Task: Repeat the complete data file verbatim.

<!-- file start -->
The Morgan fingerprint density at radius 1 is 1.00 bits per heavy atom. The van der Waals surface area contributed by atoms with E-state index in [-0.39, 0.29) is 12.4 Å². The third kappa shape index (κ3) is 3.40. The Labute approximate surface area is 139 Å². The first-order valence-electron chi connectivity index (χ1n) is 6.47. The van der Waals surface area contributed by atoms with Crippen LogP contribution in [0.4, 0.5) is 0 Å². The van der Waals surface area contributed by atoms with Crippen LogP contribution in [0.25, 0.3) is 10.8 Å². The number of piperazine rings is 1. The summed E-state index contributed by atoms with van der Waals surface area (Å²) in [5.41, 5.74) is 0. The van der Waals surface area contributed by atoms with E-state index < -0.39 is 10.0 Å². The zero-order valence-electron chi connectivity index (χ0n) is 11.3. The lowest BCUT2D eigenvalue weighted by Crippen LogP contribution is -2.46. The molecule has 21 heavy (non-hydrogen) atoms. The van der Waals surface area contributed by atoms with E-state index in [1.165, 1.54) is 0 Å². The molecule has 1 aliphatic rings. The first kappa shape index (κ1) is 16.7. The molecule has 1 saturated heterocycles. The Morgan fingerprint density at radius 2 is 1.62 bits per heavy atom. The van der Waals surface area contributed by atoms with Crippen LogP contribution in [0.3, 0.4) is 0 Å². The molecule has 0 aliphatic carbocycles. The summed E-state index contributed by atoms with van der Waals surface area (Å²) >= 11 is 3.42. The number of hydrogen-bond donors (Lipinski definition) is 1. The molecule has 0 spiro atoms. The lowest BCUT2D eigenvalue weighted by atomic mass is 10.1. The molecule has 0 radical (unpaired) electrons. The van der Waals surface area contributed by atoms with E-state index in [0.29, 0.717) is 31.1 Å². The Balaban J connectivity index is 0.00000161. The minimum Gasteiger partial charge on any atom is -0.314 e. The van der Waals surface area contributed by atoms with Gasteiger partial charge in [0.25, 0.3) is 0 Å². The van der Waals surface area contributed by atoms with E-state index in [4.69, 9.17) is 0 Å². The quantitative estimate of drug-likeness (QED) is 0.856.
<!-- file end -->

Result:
The Morgan fingerprint density at radius 1 is 1.00 bits per heavy atom. The van der Waals surface area contributed by atoms with E-state index in [-0.39, 0.29) is 12.4 Å². The third kappa shape index (κ3) is 3.40. The Labute approximate surface area is 139 Å². The first-order valence-electron chi connectivity index (χ1n) is 6.47. The van der Waals surface area contributed by atoms with Crippen LogP contribution in [0.4, 0.5) is 0 Å². The van der Waals surface area contributed by atoms with Crippen LogP contribution in [0.25, 0.3) is 10.8 Å². The number of piperazine rings is 1. The summed E-state index contributed by atoms with van der Waals surface area (Å²) in [5.41, 5.74) is 0. The van der Waals surface area contributed by atoms with E-state index < -0.39 is 10.0 Å². The zero-order valence-electron chi connectivity index (χ0n) is 11.3. The lowest BCUT2D eigenvalue weighted by Crippen LogP contribution is -2.46. The molecule has 21 heavy (non-hydrogen) atoms. The van der Waals surface area contributed by atoms with E-state index in [1.165, 1.54) is 0 Å². The molecule has 1 aliphatic rings. The first kappa shape index (κ1) is 16.7. The molecule has 1 saturated heterocycles. The Morgan fingerprint density at radius 2 is 1.62 bits per heavy atom. The van der Waals surface area contributed by atoms with Crippen LogP contribution in [0.3, 0.4) is 0 Å². The molecule has 0 aliphatic carbocycles. The summed E-state index contributed by atoms with van der Waals surface area (Å²) >= 11 is 3.42. The number of hydrogen-bond donors (Lipinski definition) is 1. The molecule has 0 spiro atoms. The lowest BCUT2D eigenvalue weighted by atomic mass is 10.1. The molecule has 0 radical (unpaired) electrons. The van der Waals surface area contributed by atoms with E-state index in [0.29, 0.717) is 31.1 Å². The Balaban J connectivity index is 0.00000161. The minimum Gasteiger partial charge on any atom is -0.314 e. The van der Waals surface area contributed by atoms with Gasteiger partial charge in [0.25, 0.3) is 0 Å². The van der Waals surface area contributed by atoms with E-state index in [4.69, 9.17) is 0 Å². The quantitative estimate of drug-likeness (QED) is 0.856.